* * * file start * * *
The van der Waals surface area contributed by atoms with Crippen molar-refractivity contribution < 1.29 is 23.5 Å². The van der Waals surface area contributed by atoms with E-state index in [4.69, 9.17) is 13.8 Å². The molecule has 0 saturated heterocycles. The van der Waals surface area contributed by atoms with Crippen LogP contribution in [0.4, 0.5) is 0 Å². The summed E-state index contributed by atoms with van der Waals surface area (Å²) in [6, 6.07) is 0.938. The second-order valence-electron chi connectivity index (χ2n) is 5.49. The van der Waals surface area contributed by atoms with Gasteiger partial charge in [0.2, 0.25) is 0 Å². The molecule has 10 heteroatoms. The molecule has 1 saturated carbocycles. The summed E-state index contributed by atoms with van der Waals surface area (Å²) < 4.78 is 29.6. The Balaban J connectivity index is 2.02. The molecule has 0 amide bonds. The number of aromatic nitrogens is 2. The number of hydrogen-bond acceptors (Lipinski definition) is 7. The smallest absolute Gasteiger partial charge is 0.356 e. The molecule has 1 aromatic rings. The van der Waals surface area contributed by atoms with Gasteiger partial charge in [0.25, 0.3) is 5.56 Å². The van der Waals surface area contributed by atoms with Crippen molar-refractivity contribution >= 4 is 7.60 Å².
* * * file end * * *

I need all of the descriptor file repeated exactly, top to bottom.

The van der Waals surface area contributed by atoms with Crippen molar-refractivity contribution < 1.29 is 23.5 Å². The van der Waals surface area contributed by atoms with E-state index in [4.69, 9.17) is 13.8 Å². The molecule has 0 saturated heterocycles. The van der Waals surface area contributed by atoms with Crippen LogP contribution in [0.4, 0.5) is 0 Å². The summed E-state index contributed by atoms with van der Waals surface area (Å²) in [6, 6.07) is 0.938. The second-order valence-electron chi connectivity index (χ2n) is 5.49. The van der Waals surface area contributed by atoms with Gasteiger partial charge in [0.2, 0.25) is 0 Å². The molecule has 10 heteroatoms. The molecule has 1 saturated carbocycles. The summed E-state index contributed by atoms with van der Waals surface area (Å²) < 4.78 is 29.6. The Balaban J connectivity index is 2.02. The molecule has 0 amide bonds. The number of aromatic nitrogens is 2. The number of hydrogen-bond acceptors (Lipinski definition) is 7. The smallest absolute Gasteiger partial charge is 0.356 e. The molecule has 1 aromatic rings. The van der Waals surface area contributed by atoms with Gasteiger partial charge in [0.25, 0.3) is 5.56 Å². The van der Waals surface area contributed by atoms with Crippen molar-refractivity contribution >= 4 is 7.60 Å².